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Jibuni-style Hot Pot with Thick Broth

Jibuni-style Hot Pot with Thick Broth

Warm up with a hot pot made with thick broth.
Once you're warmed up, have a nice cold, delicious beer. Kids will enjoy the meat skewers.

Ingredients: 3 to 4 servings

Chicken thighs (or pork or beef)
1 large package (about 300 g)
Japanese leek (for skewering)
1
Pre-seasoning ◎Salt ◎Ginger juice
a small amount
◎Sake
2 teaspoons
Katakuriko
1 1/2 - 2 tablespoons
●Water
1000 ml
● Kombu to make dashi stock
3 square pieces
●Usukuchi soy sauce ●Mirin
1 1/2 tablespoons each
●Sake
2 tablespoons
●Weipa ●Bonito stock granules
2 teaspoons each
●Sugar
1 teaspoon
●Salt
1/3 teaspoon
Hot pot ingredients (add whatever you prefer)
Chinese cabbage
about 1/4 head
Bok choy
1-2 bunches
Taro root
3-4
Tofu
1/2 block
Chikuwa
1-2
Japanese leek
1
Carrot
1 small or medium
Mushrooms (any kind)
as needed
★Grated ginger ★yuzu pepper paste ★spicy mustard ★ichimi spice★wasabi
as needed
▲Katakuriko slurry (1 1/2 tablespoons of water + 1 tablespoon of katakuriko)

Steps

1. Cut the meat into bite size.
2. Rub the ◎ ingredients into the meat. Then sprinkle the katakuriko evenly on the meat.
3. Cut the Japanese leeks and skewer between the pieces of meat. Add oil to a frying pan and fry the skewers on both sides to seal in the umami flavor.
4. They'll boil in the pot later, so at this point, just cook the skewers until they're 60-70% done. You could use pork or beef instead of chicken. The skewers in the photo were made with pork shoulder.
5. Wash the taro root and microwave at 600 W for 5-6 minutes. Peel and cut in half. The size of the taro root will change cooking time so adjust for your microwave.
6. Divide the Chinese cabbage leaves from the stems. Roughly chop the leaves and cut the stems into thin strips, almost to a julienne, so they cook easily.
7. Cut the bok choy the same way as the Chinese cabbage. Julienne the carrots with a slicer or a knife. Cut the chikuwa into bite-size pieces.
8. Soak the kombu in water and make dashi stock, being careful not to let it boil. Then remove the kombu and ● ingredients for seasoning. Mix in the ▲ slurry to thicken the broth.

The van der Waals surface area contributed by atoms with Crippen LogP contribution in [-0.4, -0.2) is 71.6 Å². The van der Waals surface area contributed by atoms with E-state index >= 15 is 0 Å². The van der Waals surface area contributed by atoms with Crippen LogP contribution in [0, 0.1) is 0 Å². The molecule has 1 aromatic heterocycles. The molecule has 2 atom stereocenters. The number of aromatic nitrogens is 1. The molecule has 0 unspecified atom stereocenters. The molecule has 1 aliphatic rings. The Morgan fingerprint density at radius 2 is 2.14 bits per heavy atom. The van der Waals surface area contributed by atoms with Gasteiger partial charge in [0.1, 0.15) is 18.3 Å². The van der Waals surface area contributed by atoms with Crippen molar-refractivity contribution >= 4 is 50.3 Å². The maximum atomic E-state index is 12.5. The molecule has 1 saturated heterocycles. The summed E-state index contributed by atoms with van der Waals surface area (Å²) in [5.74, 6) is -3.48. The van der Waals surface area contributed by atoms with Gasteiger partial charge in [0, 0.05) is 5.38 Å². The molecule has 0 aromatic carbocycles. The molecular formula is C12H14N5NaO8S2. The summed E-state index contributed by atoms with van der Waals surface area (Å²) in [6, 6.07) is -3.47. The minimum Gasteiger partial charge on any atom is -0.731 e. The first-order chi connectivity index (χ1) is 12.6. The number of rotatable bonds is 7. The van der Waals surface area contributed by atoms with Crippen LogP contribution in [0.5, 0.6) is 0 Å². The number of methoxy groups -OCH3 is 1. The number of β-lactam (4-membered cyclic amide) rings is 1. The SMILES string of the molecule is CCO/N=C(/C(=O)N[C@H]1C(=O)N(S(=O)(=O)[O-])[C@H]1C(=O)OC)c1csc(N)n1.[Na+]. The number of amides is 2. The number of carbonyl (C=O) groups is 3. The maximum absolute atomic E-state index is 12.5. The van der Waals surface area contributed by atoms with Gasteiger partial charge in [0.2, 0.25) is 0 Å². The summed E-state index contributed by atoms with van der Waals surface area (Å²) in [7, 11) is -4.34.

9. At Step 8, the broth may not seem very thick yet, but when you add the katakuriko-coated meat, it will thicken even more.
10. Add the hot pot ingredients and simmer. The broth will be thick, so add the ingredients little by little. Be careful not to let anything burn and do not add too many ingredients while it's cooking over high heat.
11. Serve in individual bowls. Eat with the ★ ingredients and enjoy. If the flavor of the broth gets too concentrated, add water.
12. For the "shime" (the end of the meal), boil udon noodles, harusame noodles, soba noodles, or somen noodles in the broth. Any kind of noodles go well. I would also recommend cooking mochi cakes by dipping them in the boiling broth ("shabu-shabu").
13. Of course, adding rice, eggs and green onions to the broth is also good. Top with shredded nori seaweed sheets or crushed sesame seeds if you like.
14. If you're using any ingredients that release scum or takes a long time to cook, blanch first. Add any ingredients you like.

Story Behind this Recipe

The meat will not stick to the bottom of the pot because of the thick broth, but that also makes it hard to pick up with chopsticks. So I skewered the meat to make it easy to take out of the pot. This is delicious with low-cal meat such as chicken tenders, shrimp, octopus, or seafood. The dashi broth is good for adding noodles or rice at the end to make "shime".